Take action: Understanding which products customers subscribe to, the channel they first order through, and whether they start a subscription on their first order or later can tell you when to communicate with customers about your subscription program, which products might convert them, and which channel might be the most effective way to reach them. 

In the visualization below, you can see that paid social and email are two effective channels for converting new subscribers. With this data, you may decide to allocate more budget for campaigns in these two channels.

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2. Cohorts by quarter of acquisition

Breaking down customers’ value by the quarter they were acquired is an excellent way to measure retention (this includes both subscription and transactional revenue).

It helps you understand if your customers are sticking around or not in the months that follow. Is one cohort staying longer and spending more than another? Is revenue from new customers declining, even as overall revenue grows?

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Daasity’s Layer Cake graph provides a visualization of your customers by the quarter they were acquired. Each quarter creates a “layer” of revenue for your business. 

Over time, the revenue that each cohort provides will change. How dramatically it drops off can be a big indicator of the health of your business. For example, sharp drop offs may indicate you have a retention problem. For example, you may not be targeting and acquiring customers who are likely to repurchase frequently.

Take action: If you do seem to have a retention problem, what could you be doing differently? Are you too focused on spending marketing budget on acquisition? Are you segmenting your email and SMS lists and creating targeted messaging to different customer groups? Are you collecting zero-party data to personalize experiences, offers, and other messaging further? Might you benefit from implementing an RFM-based approach to segmentation?

3. Customer Lifetime Value (LTV) cohorts

A different take on cohort analysis is with LTV data. Instead of comparing customer cohorts tied to a specific acquisition date, this exercise compares cohorts as they progress through their customer “journey;” i.e., what is their LTV in month 1, month 6, month 12, etc. after acquisition.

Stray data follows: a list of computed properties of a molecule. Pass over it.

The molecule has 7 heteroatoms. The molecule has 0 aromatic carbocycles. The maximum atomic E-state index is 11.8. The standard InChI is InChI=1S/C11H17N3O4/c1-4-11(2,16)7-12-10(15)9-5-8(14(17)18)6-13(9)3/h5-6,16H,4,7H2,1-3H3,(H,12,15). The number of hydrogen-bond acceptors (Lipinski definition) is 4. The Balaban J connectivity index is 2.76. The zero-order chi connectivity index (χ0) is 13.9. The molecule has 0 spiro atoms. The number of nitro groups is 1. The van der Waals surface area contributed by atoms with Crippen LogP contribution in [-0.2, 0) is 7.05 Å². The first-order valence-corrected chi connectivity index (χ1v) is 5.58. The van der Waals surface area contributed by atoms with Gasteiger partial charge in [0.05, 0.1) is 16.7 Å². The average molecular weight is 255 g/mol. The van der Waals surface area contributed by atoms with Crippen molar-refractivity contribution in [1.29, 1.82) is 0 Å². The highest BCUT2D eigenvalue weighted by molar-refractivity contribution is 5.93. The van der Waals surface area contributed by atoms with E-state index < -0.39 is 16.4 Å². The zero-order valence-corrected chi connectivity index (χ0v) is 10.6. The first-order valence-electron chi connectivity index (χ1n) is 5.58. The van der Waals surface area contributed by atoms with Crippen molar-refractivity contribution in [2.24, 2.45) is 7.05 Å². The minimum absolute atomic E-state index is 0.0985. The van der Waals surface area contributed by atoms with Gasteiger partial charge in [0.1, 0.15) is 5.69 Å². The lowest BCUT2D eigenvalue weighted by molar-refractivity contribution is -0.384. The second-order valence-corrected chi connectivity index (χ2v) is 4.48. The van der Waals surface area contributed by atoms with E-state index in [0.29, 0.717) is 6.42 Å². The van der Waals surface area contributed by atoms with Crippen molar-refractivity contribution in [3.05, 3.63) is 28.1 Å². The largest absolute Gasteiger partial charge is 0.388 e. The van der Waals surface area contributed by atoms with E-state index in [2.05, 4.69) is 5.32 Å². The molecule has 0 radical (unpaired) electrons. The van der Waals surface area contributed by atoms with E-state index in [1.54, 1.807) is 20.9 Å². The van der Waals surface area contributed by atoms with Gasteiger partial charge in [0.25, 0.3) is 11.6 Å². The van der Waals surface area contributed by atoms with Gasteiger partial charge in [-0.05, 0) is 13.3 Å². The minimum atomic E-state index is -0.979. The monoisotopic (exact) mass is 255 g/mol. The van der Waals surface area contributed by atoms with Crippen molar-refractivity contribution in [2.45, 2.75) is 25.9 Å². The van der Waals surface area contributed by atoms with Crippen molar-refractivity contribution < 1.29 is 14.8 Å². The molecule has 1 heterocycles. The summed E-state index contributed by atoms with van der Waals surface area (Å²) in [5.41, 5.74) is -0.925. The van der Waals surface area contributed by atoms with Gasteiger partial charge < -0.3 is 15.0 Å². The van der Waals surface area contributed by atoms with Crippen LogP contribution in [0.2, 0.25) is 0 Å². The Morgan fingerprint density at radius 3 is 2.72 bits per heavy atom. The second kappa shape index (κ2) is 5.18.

This is not a traditional form of cohort analysis, but this exercise gives you insights beyond retention to understand what value a cohort brings in over time and helps you explore reasons why.

To review, customer lifetime value is the gross margin per customer over their lifetime with your brand. There are various ways you can break customers into LTV cohorts for analysis. 

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A couple of the most valuable ways to break down LTV into cohorts include:

LTV by first product (or SKU) purchased (pictured): Which product a customer purchases first can tell you a lot about subsequent behavior, and it might reflect a seasonal buying trend that leads to a long-lasting customer relationship. 

  • Take action: For example, you may find that a January ‘20 cohort who purchased a certain SKU had a 35% higher 10-month LTV than an April ‘20 cohort who bought the same SKU (and the same general trend occurred in 2021). If so, you might consider showing this product more often in your marketing materials earlier in the year. 

LTV by marketing channel: Segmenting customers’ LTV by marketing channel (how customers came to your site and then purchased) to create cohorts and comparing their LTV can help you determine if customers acquired through one channel are more valuable than those acquired through other channels at particular points in the year. 

  • Take action: For example, you might find that Q2 customers coming in from Google Ads have a greater 6 month LTV than Q1 customers coming in from Google Ads. This sort of insight can help you adjust seasonal marketing budgets. 

Cohort analysis: Only upside

Insights from cohort analysis can have positive impacts across every part of your business, from marketing to operations to supply chain. 

Leveraging Daasity’s built-in cohorts is a straightforward way to start. In time, you may consider getting more advanced by creating more granular customized cohorts that help you dig deeper, learn more about your customers, and personalize communications and offers to push further in increasing conversions, retention and revenue.

Special thanks to our friends at Daasity for their insights on this topic.